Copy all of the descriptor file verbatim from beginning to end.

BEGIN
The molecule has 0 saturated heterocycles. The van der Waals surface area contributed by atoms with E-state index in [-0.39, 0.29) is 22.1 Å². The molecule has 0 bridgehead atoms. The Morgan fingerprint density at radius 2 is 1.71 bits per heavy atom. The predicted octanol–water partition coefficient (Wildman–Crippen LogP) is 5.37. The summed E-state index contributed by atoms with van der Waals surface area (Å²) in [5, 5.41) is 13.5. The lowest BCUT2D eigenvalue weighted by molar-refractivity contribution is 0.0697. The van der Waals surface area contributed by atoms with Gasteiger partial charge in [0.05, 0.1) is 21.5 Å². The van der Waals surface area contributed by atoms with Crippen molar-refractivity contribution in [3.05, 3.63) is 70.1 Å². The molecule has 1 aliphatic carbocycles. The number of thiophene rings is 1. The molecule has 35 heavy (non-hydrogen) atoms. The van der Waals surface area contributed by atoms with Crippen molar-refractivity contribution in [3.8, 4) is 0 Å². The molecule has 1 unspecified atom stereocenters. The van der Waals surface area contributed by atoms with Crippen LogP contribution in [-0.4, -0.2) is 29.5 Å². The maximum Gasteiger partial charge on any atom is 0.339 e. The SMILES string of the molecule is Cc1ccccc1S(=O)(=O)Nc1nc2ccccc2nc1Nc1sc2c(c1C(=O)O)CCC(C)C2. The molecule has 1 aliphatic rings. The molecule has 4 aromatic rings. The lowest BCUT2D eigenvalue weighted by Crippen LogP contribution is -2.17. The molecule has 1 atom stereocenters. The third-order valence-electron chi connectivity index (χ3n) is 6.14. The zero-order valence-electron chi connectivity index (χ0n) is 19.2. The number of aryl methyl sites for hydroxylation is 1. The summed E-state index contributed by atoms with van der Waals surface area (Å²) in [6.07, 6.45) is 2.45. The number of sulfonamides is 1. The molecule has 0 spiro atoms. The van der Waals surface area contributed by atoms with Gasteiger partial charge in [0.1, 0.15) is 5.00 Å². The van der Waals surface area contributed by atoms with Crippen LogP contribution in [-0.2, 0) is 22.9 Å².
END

The molecule has 0 saturated heterocycles. The van der Waals surface area contributed by atoms with E-state index in [-0.39, 0.29) is 22.1 Å². The molecule has 0 bridgehead atoms. The Morgan fingerprint density at radius 2 is 1.71 bits per heavy atom. The predicted octanol–water partition coefficient (Wildman–Crippen LogP) is 5.37. The summed E-state index contributed by atoms with van der Waals surface area (Å²) in [5, 5.41) is 13.5. The lowest BCUT2D eigenvalue weighted by molar-refractivity contribution is 0.0697. The van der Waals surface area contributed by atoms with Gasteiger partial charge in [0.05, 0.1) is 21.5 Å². The van der Waals surface area contributed by atoms with Crippen molar-refractivity contribution in [3.05, 3.63) is 70.1 Å². The molecule has 1 aliphatic carbocycles. The number of thiophene rings is 1. The molecule has 35 heavy (non-hydrogen) atoms. The van der Waals surface area contributed by atoms with Crippen molar-refractivity contribution in [3.8, 4) is 0 Å². The molecule has 1 unspecified atom stereocenters. The van der Waals surface area contributed by atoms with Crippen LogP contribution in [-0.4, -0.2) is 29.5 Å². The maximum Gasteiger partial charge on any atom is 0.339 e. The SMILES string of the molecule is Cc1ccccc1S(=O)(=O)Nc1nc2ccccc2nc1Nc1sc2c(c1C(=O)O)CCC(C)C2. The molecule has 1 aliphatic rings. The molecule has 4 aromatic rings. The lowest BCUT2D eigenvalue weighted by Crippen LogP contribution is -2.17. The molecule has 1 atom stereocenters. The third-order valence-electron chi connectivity index (χ3n) is 6.14. The zero-order valence-electron chi connectivity index (χ0n) is 19.2. The number of aryl methyl sites for hydroxylation is 1. The summed E-state index contributed by atoms with van der Waals surface area (Å²) in [6.07, 6.45) is 2.45. The number of sulfonamides is 1. The molecule has 0 spiro atoms. The van der Waals surface area contributed by atoms with Gasteiger partial charge in [0.1, 0.15) is 5.00 Å². The van der Waals surface area contributed by atoms with Crippen LogP contribution in [-0.2, 0) is 22.9 Å².